2018 Reflections, and 2019 Anticipations

I don’t know about everyone else, but 2018 was a pretty eventful year for me, full of endings, beginnings, and overall change. Today, I’d like to reflect on the past year, and more importantly, look ahead to the future.

Magical and Real as it appeared in Doylestown, PA.
Magical and Real in its Roswell incarnation.

2018 started off with the opening of Magical and Real, the Peter Hurd and Henriette retrospective that I’d been working on for the last four years. It opened at the Michener Museum in Doylestown, PA, then traveled to Roswell in May. Having a project that I’d been working on for so long was both overwhelming and immensely satisfying. After years of hard work, researching, writing, and negotiation, it was wonderful to see all those efforts pay off.

So long, Roswell

In July, I officially left my position as curator, shortly after my fifth anniversary at the museum. It was my longest job up to this point, and it was a big decision to leave that all behind. Yet I definitely felt ready to leave, and they’ve got a great new curator who will do a better job than I did.

I drove from New Mexico to Virginia, spending as much as 16 hours on the road at one point. My Prius has never been happier.

In August, I moved to Virginia with my partner, Brandon. He drove the U-Haul with our stuff and his truck in tow, while I drove the Prius with our two cats as co-pilots. Driving cross-country is something of a rite of passage in my family. My parents have done it several times, as has my sister. While I helped my parents drive when I moved to New Mexico, this was the first time I drove cross-country entirely on my own. It was tiring, and I have no interest in doing it again, but I’m glad I was able to prove to myself that I can do it.

Then in the fall, I completed my first semester at William and Mary, which went a lot more smoothly than I expected. I knew that going back to school after working for several years was going to be quite a transition, but giving myself permission to acknowledge and experience the changes happening in my life made it much easier.

I also found that being older has proven advantageous. Initially, I thought I would feel out of place, but having years of work experience and a previous graduate degree helped me put the program into perspective. I’m also in a different life chapter than I was at Williams. I was fresh out of college and single when I went to Williams, but nowadays I’m in a committed relationship and provide a home to two kitties. So while I work hard at William and Mary, I have other commitments, and I’m much more comfortable with giving myself permission to relax and not work at 110% all the time.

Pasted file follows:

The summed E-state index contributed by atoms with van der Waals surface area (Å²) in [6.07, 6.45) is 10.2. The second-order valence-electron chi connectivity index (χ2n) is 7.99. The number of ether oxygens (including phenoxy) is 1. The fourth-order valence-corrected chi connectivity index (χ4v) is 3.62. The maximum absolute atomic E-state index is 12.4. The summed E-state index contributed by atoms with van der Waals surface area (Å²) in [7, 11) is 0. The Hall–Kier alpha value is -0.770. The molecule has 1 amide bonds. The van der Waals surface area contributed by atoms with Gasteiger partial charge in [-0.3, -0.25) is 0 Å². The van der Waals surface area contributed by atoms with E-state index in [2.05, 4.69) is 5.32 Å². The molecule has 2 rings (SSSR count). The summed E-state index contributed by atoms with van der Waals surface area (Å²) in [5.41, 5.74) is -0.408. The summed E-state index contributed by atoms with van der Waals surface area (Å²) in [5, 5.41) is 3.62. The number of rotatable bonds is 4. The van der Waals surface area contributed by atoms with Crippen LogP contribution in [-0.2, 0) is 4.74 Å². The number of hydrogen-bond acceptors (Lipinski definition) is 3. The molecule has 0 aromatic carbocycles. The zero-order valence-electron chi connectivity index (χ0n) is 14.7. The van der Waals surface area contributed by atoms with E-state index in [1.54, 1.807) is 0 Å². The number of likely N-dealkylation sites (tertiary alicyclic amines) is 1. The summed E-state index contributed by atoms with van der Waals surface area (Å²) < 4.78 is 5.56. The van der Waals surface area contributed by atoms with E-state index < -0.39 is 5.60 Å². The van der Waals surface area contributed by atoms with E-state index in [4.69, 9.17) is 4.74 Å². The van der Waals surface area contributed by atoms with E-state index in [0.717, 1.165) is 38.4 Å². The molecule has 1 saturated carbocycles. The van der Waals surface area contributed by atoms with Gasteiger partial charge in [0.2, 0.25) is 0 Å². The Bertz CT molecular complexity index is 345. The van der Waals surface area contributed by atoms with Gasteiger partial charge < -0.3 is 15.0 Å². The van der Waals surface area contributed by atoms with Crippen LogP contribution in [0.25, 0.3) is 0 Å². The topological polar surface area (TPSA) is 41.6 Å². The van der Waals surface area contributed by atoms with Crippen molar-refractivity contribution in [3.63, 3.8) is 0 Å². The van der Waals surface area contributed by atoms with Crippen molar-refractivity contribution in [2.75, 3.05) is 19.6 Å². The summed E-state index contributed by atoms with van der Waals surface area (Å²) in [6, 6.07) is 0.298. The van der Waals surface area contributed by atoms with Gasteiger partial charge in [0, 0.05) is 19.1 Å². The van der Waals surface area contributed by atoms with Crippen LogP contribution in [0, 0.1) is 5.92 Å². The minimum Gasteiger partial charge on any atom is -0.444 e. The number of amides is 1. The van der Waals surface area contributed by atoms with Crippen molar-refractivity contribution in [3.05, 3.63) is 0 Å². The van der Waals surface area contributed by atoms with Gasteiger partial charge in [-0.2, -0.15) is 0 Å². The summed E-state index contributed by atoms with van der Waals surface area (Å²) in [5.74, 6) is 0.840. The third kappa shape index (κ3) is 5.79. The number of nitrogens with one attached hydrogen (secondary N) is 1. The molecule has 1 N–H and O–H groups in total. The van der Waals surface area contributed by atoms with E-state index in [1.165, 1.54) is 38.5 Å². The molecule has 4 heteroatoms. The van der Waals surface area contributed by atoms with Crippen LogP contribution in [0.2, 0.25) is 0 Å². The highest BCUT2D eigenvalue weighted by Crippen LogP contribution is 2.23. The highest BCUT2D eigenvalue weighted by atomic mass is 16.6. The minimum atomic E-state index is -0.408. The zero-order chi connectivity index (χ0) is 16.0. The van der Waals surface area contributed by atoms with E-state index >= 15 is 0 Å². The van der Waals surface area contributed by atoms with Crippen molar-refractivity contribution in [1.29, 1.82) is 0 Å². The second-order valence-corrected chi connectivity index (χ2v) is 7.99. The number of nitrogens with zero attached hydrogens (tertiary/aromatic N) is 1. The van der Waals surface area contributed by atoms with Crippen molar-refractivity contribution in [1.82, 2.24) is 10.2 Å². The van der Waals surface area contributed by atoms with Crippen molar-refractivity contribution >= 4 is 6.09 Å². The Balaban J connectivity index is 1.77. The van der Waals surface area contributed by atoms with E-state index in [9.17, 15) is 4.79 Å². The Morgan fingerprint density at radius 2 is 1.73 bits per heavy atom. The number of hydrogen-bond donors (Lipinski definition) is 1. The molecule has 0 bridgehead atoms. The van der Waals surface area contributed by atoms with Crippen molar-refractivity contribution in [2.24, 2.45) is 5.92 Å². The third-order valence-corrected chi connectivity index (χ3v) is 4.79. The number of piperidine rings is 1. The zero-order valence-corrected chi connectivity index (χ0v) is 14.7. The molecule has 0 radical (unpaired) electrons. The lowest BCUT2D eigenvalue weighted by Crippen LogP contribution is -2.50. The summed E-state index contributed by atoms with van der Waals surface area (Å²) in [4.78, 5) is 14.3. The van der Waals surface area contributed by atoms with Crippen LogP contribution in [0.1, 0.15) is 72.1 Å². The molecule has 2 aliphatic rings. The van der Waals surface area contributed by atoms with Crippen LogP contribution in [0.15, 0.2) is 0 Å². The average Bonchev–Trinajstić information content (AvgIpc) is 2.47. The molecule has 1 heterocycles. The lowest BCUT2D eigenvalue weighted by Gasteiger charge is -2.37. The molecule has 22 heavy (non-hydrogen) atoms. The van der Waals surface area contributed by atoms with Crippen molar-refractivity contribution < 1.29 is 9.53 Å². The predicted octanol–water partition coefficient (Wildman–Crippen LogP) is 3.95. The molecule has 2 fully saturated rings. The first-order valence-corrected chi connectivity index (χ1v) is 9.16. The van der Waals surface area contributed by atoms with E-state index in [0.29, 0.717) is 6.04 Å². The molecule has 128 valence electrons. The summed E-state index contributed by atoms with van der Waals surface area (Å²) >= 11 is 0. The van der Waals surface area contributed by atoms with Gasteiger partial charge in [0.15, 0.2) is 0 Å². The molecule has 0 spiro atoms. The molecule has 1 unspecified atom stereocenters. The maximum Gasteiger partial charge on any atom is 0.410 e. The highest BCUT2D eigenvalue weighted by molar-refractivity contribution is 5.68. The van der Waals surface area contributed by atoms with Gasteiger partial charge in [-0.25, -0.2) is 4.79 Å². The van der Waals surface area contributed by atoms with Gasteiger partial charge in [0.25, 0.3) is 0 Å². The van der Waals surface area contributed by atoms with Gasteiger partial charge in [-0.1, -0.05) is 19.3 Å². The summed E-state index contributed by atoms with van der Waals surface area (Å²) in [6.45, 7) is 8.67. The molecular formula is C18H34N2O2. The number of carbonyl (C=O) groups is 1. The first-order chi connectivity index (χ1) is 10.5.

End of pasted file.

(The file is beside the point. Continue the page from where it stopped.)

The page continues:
Really it’s all about the kitties.

Most importantly, I’ve become comfortable with who I am and my own abilities. When I was at Williams, I thought I had to know everything, and felt insecure when I didn’t. At this point, I know that anyone who thinks they know everything is a damn fool, and the best thing you can do is learn from everyone around you. I’ve got wonderful classmates who all work on different things, so the best thing I can do at this point is┬áto learn from them as I continue working on my own projects.

So what’s ahead moving forward? Aside from the regular classes, I’ve signed up for a DH workshop to continue building my digital humanities skills. I’ve been reflecting on my working habits from this past semester and thinking of ways to be more efficient next term. I’ve been submitting abstracts to various conferences so that I can start getting back on that circuit. I’ve also been looking ahead to the summer and figuring out how best to use that time on my research.

One nonacademic goal I have for next semester is to do more sketching.

Not everything is about school though. I noticed I didn’t do a lot of sketching last semester, in part because most of my sketchbooks at this point are large, attractive volumes that I prefer reserving for fairly detailed, lengthy studies. In response to this hesitation, I picked up a small, informal sketchbook so that I can make quick drawings wherever I go. Even if it’s just a couple of minutes per day, that’s better than nothing, right?

So that’s where I’m at. these days. Reflecting on the past is fine, but it’s more important to keep moving forward. Here’s to a happy, productive 2019 for everyone.

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